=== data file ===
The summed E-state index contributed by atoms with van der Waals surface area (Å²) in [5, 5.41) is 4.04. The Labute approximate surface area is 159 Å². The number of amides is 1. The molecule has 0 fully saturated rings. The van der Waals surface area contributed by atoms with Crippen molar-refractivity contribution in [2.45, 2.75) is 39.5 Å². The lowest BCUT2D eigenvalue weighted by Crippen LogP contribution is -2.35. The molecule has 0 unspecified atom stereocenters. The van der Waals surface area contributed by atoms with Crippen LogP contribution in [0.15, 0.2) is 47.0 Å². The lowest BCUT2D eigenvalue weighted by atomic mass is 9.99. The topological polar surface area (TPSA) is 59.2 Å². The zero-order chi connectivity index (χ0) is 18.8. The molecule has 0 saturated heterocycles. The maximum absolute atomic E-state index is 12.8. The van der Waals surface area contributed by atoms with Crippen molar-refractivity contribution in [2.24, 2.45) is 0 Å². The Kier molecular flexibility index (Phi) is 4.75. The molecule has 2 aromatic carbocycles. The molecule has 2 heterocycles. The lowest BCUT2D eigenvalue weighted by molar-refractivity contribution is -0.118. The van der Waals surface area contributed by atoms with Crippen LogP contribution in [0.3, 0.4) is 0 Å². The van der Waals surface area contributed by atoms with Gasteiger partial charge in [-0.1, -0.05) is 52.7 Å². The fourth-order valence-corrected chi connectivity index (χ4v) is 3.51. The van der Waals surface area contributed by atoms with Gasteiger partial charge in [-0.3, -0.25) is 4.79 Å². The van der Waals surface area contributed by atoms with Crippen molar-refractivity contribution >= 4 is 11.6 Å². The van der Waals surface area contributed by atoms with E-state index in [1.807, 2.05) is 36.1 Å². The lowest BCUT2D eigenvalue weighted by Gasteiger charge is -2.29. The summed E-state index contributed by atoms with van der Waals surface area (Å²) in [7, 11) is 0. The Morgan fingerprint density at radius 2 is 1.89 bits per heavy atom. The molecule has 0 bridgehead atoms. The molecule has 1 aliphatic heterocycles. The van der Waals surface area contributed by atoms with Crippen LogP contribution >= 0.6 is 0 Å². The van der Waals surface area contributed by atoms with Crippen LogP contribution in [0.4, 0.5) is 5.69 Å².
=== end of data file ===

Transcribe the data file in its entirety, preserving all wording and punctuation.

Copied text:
The summed E-state index contributed by atoms with van der Waals surface area (Å²) in [5, 5.41) is 4.04. The Labute approximate surface area is 159 Å². The number of amides is 1. The molecule has 0 fully saturated rings. The van der Waals surface area contributed by atoms with Crippen molar-refractivity contribution in [2.45, 2.75) is 39.5 Å². The lowest BCUT2D eigenvalue weighted by Crippen LogP contribution is -2.35. The molecule has 0 unspecified atom stereocenters. The van der Waals surface area contributed by atoms with Crippen LogP contribution in [0.15, 0.2) is 47.0 Å². The lowest BCUT2D eigenvalue weighted by atomic mass is 9.99. The topological polar surface area (TPSA) is 59.2 Å². The zero-order chi connectivity index (χ0) is 18.8. The molecule has 0 saturated heterocycles. The maximum absolute atomic E-state index is 12.8. The van der Waals surface area contributed by atoms with Crippen molar-refractivity contribution in [2.24, 2.45) is 0 Å². The Kier molecular flexibility index (Phi) is 4.75. The molecule has 2 aromatic carbocycles. The molecule has 2 heterocycles. The lowest BCUT2D eigenvalue weighted by molar-refractivity contribution is -0.118. The van der Waals surface area contributed by atoms with Crippen LogP contribution in [0.3, 0.4) is 0 Å². The van der Waals surface area contributed by atoms with Gasteiger partial charge in [-0.1, -0.05) is 52.7 Å². The fourth-order valence-corrected chi connectivity index (χ4v) is 3.51. The van der Waals surface area contributed by atoms with Gasteiger partial charge in [-0.3, -0.25) is 4.79 Å². The van der Waals surface area contributed by atoms with Crippen molar-refractivity contribution >= 4 is 11.6 Å². The van der Waals surface area contributed by atoms with E-state index in [1.807, 2.05) is 36.1 Å². The lowest BCUT2D eigenvalue weighted by Gasteiger charge is -2.29. The summed E-state index contributed by atoms with van der Waals surface area (Å²) in [7, 11) is 0. The Morgan fingerprint density at radius 2 is 1.89 bits per heavy atom. The molecule has 0 bridgehead atoms. The molecule has 1 aliphatic heterocycles. The van der Waals surface area contributed by atoms with Crippen LogP contribution >= 0.6 is 0 Å². The van der Waals surface area contributed by atoms with Crippen LogP contribution in [0.4, 0.5) is 5.69 Å².